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Julio Fuentes: Small business is big business in Florida

Small business is big business in Florida. At least according to the Florida SBDC State of Small Business Report, which finds that the Sunshine State is home to 2.5 million small businesses, employs more than 40 percent of the state’s private-sector workforce, and contributes to nearly 44 percent of the state GDP. Florida is the third most populous state in the United States, boosting the fourth largest state economy in the country, at $1.1 trillion.

Looking across the nation, the U.S. Small Business Administration echoes this reporting that small businesses are an essential part of Florida’s economic landscape, making up 99.8% of all Florida businesses and employing 3.6 million employees. In fact, Hispanic-owned businesses account for 30.9 percent of the state’s overall small businesses. 

Technology and innovation play a vital role in the success of Florida’s small businesses and economic growth, especially during the global pandemic, giving co-workers the ability to stay connected and businesses the opportunity to operate online and reach new customers. 

Hispanic small business owners were among the hardest hit by the pandemic. In March of 2020, while many small business owners’ physical doors were closing, technology was a lifeline that kept them connected. Business owners were forced to find new ways to connect with vendors, clients, and colleagues. Thus began the growth of the remote workforce. Floridians learned how to connect with team members on message boards, use project management solutions, and brainstorm using smart boards.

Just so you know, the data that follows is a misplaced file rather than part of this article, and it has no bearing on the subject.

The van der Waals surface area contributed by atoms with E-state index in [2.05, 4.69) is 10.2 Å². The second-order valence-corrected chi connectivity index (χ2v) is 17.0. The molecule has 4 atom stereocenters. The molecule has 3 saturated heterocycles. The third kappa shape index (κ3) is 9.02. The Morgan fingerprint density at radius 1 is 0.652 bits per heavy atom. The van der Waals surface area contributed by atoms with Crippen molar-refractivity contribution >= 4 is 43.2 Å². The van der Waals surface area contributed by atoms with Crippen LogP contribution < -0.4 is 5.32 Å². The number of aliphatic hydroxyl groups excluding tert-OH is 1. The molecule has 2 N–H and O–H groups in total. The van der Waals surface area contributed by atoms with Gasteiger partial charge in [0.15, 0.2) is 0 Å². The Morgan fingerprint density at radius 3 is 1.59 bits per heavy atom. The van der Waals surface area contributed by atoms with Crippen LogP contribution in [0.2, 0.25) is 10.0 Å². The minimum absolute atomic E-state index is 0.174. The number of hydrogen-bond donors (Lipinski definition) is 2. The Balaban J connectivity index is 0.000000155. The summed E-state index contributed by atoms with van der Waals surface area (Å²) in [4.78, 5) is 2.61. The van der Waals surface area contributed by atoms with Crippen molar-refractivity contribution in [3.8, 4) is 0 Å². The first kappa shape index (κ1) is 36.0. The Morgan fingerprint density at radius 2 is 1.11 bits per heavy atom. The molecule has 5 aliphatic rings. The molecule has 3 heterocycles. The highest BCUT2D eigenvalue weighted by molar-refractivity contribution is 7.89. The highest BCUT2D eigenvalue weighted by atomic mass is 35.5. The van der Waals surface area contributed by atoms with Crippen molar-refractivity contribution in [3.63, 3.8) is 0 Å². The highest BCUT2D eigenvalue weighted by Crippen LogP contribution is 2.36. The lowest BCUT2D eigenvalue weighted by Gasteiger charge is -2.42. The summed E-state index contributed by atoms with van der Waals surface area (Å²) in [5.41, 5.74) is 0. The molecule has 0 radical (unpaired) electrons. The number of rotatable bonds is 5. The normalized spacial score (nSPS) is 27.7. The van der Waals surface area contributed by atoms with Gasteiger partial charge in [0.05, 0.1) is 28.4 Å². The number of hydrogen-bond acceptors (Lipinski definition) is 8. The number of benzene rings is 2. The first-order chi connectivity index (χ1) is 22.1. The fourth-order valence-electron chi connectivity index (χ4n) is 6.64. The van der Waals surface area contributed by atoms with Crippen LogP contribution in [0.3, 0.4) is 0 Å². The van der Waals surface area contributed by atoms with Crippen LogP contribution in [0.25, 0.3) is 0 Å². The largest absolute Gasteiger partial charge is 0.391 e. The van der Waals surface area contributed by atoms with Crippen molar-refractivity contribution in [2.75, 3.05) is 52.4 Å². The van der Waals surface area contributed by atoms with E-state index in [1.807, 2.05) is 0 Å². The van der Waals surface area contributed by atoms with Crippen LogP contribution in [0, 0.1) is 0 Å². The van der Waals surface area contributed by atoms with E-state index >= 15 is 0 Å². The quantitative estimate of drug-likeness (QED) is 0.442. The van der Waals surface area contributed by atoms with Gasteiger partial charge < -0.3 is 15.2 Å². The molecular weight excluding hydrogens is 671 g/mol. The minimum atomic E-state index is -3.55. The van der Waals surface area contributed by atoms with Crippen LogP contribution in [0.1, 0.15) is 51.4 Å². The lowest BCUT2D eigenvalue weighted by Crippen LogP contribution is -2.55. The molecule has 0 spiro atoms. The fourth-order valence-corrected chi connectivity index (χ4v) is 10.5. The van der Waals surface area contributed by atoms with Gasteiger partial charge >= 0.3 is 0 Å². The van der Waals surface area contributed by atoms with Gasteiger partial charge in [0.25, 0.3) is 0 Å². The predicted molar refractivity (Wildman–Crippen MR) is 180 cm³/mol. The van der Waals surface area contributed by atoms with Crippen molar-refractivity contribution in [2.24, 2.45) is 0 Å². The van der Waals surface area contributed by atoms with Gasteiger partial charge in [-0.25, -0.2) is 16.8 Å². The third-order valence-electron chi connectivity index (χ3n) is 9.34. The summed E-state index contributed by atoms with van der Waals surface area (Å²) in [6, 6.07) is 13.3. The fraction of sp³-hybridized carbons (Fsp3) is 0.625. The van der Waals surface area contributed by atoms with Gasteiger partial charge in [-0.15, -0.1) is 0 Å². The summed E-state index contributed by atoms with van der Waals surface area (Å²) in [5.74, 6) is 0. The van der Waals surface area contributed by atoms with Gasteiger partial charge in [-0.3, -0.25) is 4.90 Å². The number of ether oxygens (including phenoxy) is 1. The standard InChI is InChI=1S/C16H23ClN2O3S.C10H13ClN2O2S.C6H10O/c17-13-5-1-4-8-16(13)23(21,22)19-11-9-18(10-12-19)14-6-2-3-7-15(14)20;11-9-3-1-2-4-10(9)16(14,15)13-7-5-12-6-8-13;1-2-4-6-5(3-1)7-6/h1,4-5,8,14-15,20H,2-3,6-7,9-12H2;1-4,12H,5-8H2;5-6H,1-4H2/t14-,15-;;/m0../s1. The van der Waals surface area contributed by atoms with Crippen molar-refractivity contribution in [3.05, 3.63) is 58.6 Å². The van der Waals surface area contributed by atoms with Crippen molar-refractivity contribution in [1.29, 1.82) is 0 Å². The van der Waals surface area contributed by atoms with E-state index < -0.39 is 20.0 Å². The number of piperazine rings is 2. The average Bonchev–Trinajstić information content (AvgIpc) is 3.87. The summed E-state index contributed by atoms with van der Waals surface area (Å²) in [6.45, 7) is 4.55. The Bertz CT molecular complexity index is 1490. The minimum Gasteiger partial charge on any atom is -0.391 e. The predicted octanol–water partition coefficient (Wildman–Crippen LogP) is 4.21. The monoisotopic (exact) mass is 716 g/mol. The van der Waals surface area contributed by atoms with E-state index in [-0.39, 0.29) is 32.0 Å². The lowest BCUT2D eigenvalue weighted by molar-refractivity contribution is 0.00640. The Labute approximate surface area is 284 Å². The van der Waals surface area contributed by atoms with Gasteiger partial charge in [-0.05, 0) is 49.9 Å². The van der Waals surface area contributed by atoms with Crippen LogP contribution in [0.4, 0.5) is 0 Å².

Technology and innovation go far beyond Silicon Valley, and as a regional hub for innovation, Florida has a vibrant start-up economy which has established 2.5 million small businesses in the state. For many small businesses, technology has opened up a new market online, allowing retailers to connect with their customers via e-mail, through blogs, social networks, and forums. Without the ability to leverage these digital marketing tools, the economic toll on our businesses could have been devastating.  

Earlier this year, an online retail tech website reported cybercriminals have targeted the retail sector with a 264 percent surge in ransomware attacks on e-commerce and online retailers in the past 12 months. While these digital trends emphasize the fact that America’s tech and e-commerce sectors are a significant asset to keeping small businesses open and growing, they also heighten the threat to cyber security for both sellers and consumers. It's imperative that our elected leaders work to pass legislation focused on supporting the recovery of Florida’s economy and reject any proposal that would hamstring innovation and put small businesses at risk for cyberattacks. 

Julio Fuentes is president of the Florida State Hispanic Chamber of Commerce, representing more than 604,000 Hispanic-owned businesses in Florida that contribute more than $90 billion to our state economy annually